In recent years, creative content generations like style transfer and neural photo editing have attracted more and more attention. Among these, cartoonization of real-world scenes has promising applications in entertainment and industry. Different from image translations focusing on improving the style effect of generated images, video cartoonization has additional requirements on the temporal consistency. In this paper, we propose a spatially-adaptive semantic alignment framework with perceptual motion consistency for coherent video cartoonization in an unsupervised manner. The semantic alignment module is designed to restore deformation of semantic structure caused by spatial information lost in the encoder-decoder architecture. Furthermore, we devise the spatio-temporal correlative map as a style-independent, global-aware regularization on the perceptual motion consistency. Deriving from similarity measurement of high-level features in photo and cartoon frames, it captures global semantic information beyond raw pixel-value in optical flow. Besides, the similarity measurement disentangles temporal relationships from domain-specific style properties, which helps regularize the temporal consistency without hurting style effects of cartoon images. Qualitative and quantitative experiments demonstrate our method is able to generate highly stylistic and temporal consistent cartoon videos.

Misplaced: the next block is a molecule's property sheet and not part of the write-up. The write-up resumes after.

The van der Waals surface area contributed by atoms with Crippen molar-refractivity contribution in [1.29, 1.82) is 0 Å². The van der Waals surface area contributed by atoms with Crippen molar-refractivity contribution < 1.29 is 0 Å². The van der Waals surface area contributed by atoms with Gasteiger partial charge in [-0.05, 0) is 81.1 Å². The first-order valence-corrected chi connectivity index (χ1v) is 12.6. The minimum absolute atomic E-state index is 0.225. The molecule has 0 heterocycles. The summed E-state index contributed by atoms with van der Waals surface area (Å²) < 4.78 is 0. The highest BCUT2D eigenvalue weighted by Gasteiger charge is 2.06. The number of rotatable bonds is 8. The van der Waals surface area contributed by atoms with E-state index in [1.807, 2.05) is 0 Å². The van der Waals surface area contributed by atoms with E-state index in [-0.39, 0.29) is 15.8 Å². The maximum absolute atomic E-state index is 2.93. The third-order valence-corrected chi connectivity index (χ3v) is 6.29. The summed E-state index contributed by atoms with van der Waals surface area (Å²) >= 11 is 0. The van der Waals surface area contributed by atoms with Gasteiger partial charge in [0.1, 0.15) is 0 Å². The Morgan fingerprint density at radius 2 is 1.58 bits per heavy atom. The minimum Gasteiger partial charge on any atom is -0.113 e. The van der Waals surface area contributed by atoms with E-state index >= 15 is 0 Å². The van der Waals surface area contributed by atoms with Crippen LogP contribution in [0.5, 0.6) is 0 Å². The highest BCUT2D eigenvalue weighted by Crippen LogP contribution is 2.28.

Cross-domain visual data matching is one of the fundamental problems in many real-world vision tasks, e.g., matching persons across ID photos and surveillance videos. Conventional approaches to this problem usually involves two steps: i) projecting samples from different domains into a common space, and ii) computing (dis-)similarity in this space based on a certain distance. In this paper, we present a novel pairwise similarity measure that advances existing models by i) expanding traditional linear projections into affine transformations and ii) fusing affine Mahalanobis distance and Cosine similarity by a data-driven combination. Moreover, we unify our similarity measure with feature representation learning via deep convolutional neural networks. Specifically, we incorporate the similarity measure matrix into the deep architecture, enabling an end-to-end way of model optimization. We extensively evaluate our generalized similarity model in several challenging cross-domain matching tasks: person re-identification under different views and face verification over different modalities (i.e., faces from still images and videos, older and younger faces, and sketch and photo portraits). The experimental results demonstrate superior performance of our model over other state-of-the-art methods.